The goal of this research is to obtain an understanding of a new, nanometer level, surface removal process that utilizes locally induced vortices of polishing slurry. These vortices are produced by a micrometer scale oscillating fiber immersed in the fluid near to the surface to be machined, the vortices being stationary relative to the probe. Probes of varied diameters (7 µm to 400 µm), oscillating at high frequencies (over 100 Hz to 10’s of kHz) will produce localized vortices of varying size and magnitude resulting in Material Removal (MR) footprints with lateral dimensions of less than a millimeter. The size of the process footprint will be controlled by the amplitude and frequency of the driving oscillations and the orientation of the probe with respect to the workpiece.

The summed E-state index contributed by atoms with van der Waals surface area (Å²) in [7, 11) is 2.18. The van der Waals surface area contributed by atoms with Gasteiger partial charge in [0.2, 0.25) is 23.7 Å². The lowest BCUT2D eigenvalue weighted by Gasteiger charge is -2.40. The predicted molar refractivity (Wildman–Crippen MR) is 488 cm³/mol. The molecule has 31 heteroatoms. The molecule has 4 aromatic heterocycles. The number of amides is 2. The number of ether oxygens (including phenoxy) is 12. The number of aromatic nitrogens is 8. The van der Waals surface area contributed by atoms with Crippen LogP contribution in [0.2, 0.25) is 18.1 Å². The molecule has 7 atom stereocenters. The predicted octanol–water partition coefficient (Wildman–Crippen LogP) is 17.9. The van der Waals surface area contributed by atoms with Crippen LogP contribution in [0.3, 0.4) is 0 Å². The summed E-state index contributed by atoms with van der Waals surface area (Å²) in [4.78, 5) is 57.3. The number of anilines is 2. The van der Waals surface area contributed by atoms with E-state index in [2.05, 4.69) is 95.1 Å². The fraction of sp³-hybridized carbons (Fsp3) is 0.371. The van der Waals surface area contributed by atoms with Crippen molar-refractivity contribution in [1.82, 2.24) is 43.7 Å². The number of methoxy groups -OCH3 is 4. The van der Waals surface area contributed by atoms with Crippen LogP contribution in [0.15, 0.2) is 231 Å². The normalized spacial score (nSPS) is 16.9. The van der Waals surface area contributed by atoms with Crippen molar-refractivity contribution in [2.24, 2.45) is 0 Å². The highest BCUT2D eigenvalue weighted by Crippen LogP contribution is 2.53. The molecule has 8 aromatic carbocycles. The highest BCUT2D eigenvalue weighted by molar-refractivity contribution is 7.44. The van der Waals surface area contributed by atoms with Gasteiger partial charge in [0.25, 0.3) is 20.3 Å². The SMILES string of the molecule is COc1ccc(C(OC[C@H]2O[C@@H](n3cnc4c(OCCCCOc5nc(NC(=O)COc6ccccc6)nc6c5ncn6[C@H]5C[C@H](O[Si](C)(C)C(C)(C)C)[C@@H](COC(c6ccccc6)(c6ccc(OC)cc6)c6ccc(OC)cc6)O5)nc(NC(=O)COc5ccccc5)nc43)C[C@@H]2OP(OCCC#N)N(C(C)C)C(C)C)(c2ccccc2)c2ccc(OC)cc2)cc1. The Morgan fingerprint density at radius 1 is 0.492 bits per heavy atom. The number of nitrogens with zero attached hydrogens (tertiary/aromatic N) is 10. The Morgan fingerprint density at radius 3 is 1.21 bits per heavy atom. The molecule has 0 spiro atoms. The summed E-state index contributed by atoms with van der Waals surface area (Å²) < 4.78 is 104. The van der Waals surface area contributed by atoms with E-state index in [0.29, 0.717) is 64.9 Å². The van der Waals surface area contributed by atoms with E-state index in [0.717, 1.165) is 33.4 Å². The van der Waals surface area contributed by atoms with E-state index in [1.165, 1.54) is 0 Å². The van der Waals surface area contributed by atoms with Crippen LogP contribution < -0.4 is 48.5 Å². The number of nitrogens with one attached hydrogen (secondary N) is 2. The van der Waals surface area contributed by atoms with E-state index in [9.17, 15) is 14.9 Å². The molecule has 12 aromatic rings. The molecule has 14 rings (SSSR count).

The subaperture processes involved primarily find application in the optics community where they are most commonly used for selective material removal in localized regions for form correction. However, it is possible that this process can be extended for surface machining in holes, trenches and other complex geometries thereby expanding to machining of micrometer scale components for MEMS amd meso-scale assemblies. The MR function describes how the removed material varies with tooling radius or coordinates. Deriving this function is critical in fully understanding the MR process. The goal of this current research project is to identify and quantify critical process parameters and their impact on the MR footprint and surface quality through a combined experimental and theoretical approach. This will be achieved by 1) using an analytical model to predict vortex patterns and velocities associated with different fiber sizes and drive frequencies, 2) experimentally determine the correlations between vortex dynamics and shapes and the resulting MR footprints, 3) further investigate the impact of other boundary conditions on the MR function, and 4) investigate the significance of the abrasive slurry chemistry on materials such as silicon and silica.